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Jay Walking

Icknield Way: Dunstable to Streatley

We were back at the spot we have finished and set off to on the way to Streatley. The route was going to hug close to the edge of the outskirts of Luton today though passing through a number of small village and crossing some major roads. For the first kilometer or so we walked adjacent to housing before emerging into some fields, we saw quite a few people walking dog. After reaching a disused train line we passed through the small village of Sewell which was comprised of large, well maintained and expensive looking houses. From there it was a short walk through fields, crossing one boggy part where a stream emerged, until we reached the busy crossed A505 set above the route on an embankment.

Robert on the path out of Dunstable.  Trees on the right hand side and grass on the left
Field of green wheat on the outskirts of Dunstable

After the crossing we spent a few minutes checking the route, the paper map and the OS app version slightly differed, with the app having extra footpaths shown. Though either of the two routes marked as the Icknield Way would have gotten us to the right location we want to stick to the correct path, which we did. Heading Northwards past some somewhat bad smelling industrial estates and after a short break passing near an Amazon warehouse and a new housing complex. Soon after we crossed another road via a bridge and got back walking though fields.

View North after crossing the A5, cloudy but blue sky with fields below
The Plough Inn pub at Wingfield village.  It has a thatched room and is well maintained

It was nice to be away from the industrial estates and noisy roads, the fields had some skylarks and other birds, which my friend tried to identify using his binoculars. We headed on to the village of Wingfield, emerging in the wrong place due the many different available footpaths and on the edge of the village experienced some more confusion about which way to go. The map and my expected route indicated that we should go East but the sign indicated that we should go West out of the village, though no path was marked on the map. We trusted to the compass and headed East passing through the village and heading off through a field of sheep. In the next field the footpath was not obvious on the ground so we went round the edge of the field, passing a lot of bee hives. We asked the a fellow sitting a car next to the hives about the footpath but he seemed quite panicked that we were near the bees so we continued on.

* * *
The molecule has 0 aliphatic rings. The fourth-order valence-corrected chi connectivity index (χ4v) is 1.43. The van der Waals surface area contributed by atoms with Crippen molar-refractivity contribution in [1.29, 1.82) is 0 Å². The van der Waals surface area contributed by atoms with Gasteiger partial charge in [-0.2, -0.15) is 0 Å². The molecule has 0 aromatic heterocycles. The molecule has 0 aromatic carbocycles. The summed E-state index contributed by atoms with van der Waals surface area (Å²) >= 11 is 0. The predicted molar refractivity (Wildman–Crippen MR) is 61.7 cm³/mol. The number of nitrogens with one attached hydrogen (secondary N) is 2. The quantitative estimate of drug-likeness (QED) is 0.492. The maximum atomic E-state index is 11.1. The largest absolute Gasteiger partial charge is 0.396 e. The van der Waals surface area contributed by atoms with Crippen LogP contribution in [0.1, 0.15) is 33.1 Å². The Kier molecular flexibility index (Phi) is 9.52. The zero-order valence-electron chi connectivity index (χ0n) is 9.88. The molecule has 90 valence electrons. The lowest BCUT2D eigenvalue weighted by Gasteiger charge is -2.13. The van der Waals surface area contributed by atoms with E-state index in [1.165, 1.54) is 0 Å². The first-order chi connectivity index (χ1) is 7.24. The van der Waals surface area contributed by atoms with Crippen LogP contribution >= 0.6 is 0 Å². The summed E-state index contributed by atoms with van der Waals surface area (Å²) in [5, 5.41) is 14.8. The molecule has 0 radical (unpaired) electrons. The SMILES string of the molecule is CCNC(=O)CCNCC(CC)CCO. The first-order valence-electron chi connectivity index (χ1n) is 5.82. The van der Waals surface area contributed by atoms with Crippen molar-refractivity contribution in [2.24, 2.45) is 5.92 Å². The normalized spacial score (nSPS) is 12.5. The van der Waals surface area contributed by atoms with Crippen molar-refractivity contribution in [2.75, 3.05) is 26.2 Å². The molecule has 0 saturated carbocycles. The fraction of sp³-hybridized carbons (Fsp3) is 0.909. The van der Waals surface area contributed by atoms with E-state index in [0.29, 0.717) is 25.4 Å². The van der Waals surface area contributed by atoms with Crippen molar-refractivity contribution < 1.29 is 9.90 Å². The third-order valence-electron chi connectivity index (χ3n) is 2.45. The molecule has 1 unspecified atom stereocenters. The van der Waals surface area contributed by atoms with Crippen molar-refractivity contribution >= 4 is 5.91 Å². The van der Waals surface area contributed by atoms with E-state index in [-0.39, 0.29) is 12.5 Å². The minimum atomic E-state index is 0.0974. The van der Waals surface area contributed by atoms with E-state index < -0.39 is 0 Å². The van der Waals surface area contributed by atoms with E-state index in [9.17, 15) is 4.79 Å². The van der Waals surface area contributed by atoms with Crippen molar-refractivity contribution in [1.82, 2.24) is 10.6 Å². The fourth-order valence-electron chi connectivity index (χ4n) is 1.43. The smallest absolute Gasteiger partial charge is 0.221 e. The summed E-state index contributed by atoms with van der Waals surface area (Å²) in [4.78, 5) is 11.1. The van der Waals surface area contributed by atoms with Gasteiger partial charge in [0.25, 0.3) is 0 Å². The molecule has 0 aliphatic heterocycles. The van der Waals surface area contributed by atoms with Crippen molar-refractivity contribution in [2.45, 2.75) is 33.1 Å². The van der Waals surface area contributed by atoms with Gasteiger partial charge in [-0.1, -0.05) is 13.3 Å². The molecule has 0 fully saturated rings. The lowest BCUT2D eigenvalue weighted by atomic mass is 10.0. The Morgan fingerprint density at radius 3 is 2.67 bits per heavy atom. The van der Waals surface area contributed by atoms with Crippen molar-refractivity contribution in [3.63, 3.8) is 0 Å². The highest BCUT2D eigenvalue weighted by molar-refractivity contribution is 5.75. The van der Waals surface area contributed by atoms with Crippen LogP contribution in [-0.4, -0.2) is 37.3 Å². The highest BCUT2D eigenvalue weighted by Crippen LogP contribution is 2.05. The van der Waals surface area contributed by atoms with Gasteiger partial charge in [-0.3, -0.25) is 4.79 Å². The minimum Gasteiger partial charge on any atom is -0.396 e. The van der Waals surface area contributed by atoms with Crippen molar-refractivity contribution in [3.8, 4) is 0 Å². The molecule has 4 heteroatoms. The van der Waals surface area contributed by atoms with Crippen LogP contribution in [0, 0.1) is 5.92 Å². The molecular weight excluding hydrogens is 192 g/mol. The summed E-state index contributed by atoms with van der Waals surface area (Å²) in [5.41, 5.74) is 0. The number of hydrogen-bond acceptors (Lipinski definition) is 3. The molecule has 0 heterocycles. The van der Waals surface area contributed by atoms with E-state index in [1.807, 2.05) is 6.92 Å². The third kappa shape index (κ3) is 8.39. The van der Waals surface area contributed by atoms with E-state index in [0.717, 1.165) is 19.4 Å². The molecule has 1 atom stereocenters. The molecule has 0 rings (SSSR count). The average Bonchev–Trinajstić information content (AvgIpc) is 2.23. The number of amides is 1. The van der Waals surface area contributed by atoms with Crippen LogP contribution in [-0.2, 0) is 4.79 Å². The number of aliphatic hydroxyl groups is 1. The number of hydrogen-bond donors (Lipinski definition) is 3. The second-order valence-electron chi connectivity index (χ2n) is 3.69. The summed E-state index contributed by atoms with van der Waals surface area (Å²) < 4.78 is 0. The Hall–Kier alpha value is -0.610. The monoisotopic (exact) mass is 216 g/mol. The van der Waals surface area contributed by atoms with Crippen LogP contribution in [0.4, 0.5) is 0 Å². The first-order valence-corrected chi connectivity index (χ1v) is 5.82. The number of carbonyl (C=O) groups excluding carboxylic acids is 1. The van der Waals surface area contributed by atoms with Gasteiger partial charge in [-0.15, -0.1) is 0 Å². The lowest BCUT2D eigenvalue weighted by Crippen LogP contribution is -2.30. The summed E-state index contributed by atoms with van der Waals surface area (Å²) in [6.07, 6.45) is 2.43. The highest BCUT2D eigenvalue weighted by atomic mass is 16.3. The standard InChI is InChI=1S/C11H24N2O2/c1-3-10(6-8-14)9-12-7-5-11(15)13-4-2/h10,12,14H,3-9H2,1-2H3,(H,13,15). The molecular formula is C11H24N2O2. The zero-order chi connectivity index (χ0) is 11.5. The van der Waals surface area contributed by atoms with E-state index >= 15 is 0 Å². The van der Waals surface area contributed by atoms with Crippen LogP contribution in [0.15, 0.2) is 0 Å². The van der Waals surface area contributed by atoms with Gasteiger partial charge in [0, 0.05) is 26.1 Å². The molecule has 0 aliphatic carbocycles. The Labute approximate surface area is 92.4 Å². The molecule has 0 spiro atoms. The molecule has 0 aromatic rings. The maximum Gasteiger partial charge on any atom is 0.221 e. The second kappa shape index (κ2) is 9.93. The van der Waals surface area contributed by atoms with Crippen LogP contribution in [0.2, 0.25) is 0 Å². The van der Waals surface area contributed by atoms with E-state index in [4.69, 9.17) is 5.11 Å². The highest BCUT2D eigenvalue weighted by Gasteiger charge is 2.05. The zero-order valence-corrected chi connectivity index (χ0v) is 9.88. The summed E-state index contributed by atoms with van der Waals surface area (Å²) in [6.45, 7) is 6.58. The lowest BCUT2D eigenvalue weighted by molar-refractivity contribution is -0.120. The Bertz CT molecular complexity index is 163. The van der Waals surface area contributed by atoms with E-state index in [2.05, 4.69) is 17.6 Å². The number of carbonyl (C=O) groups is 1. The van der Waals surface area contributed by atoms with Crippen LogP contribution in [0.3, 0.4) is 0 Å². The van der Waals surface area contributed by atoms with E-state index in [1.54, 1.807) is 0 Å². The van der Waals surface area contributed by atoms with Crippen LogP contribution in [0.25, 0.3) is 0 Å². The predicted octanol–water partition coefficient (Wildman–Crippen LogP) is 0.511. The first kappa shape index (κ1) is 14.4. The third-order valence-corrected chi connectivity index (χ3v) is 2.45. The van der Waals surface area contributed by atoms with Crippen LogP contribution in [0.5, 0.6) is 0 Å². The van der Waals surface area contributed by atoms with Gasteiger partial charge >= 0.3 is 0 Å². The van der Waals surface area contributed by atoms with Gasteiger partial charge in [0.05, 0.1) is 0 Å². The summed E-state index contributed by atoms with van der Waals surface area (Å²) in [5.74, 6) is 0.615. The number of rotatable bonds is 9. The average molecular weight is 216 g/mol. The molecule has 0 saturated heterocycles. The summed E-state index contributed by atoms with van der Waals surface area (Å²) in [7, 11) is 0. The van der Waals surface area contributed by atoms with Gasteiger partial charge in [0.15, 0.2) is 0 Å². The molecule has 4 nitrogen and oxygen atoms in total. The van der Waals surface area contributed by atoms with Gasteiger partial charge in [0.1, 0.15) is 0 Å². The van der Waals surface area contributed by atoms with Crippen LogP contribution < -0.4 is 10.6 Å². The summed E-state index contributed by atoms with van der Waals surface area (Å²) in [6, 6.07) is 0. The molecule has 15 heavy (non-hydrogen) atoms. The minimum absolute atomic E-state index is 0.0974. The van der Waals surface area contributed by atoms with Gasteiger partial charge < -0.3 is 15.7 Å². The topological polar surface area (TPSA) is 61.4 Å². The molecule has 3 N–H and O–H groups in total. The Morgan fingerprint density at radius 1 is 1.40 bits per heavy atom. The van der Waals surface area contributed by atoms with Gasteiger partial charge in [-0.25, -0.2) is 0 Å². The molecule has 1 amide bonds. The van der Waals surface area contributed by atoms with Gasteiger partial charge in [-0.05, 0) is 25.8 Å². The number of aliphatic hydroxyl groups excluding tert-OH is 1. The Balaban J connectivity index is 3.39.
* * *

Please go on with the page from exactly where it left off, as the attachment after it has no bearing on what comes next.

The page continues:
We were soon at the Chalgrave Church were we rested for a bit, then continued though fields and small woodlands and crossing the M1 on a high bridge, before heading uphill towards the village of Upper Sundon. We were lacking in food, as I have left some of my lunch back at my house so we headed to the only pub in the village which was another Red Lion. It was different to most country pubs that I had been in and probably more similar to ones that I had visited on council estates, but we got a good pint and some snacks and sat in the garden while we ate them. It was not far to go to Streatley now and the end of the day was in sight.

Bridleway heading into the distance with fields on both sides.  Cloudy sky above
View of the chalk escarpment in extending into the distance.

We headed to Sundon Hills Country Park where there were great view Northwards from the chalk ridge, which fell away very steeply in places, though it was well wooded. The route followed the top of the chalk for a while first on the West side and then on the Eastern side of the ridge where we reach a path that run above and along side the A6. Heading South away from the chalk it was short walk to Streatley where we arrived to find that we had missed the last bus. We headed for The Chequers pub and had a pint and played with some dogs until a cab arrived to take us to Luton. All in a good day with great weather and great walking.

A view of Sharpenhoe Clappers a National Trust property which is an ancient woodland and chalk escarpment
View from Sundon Hill looking East from the chalk, showing the town of Barton Le Clay and hills behind it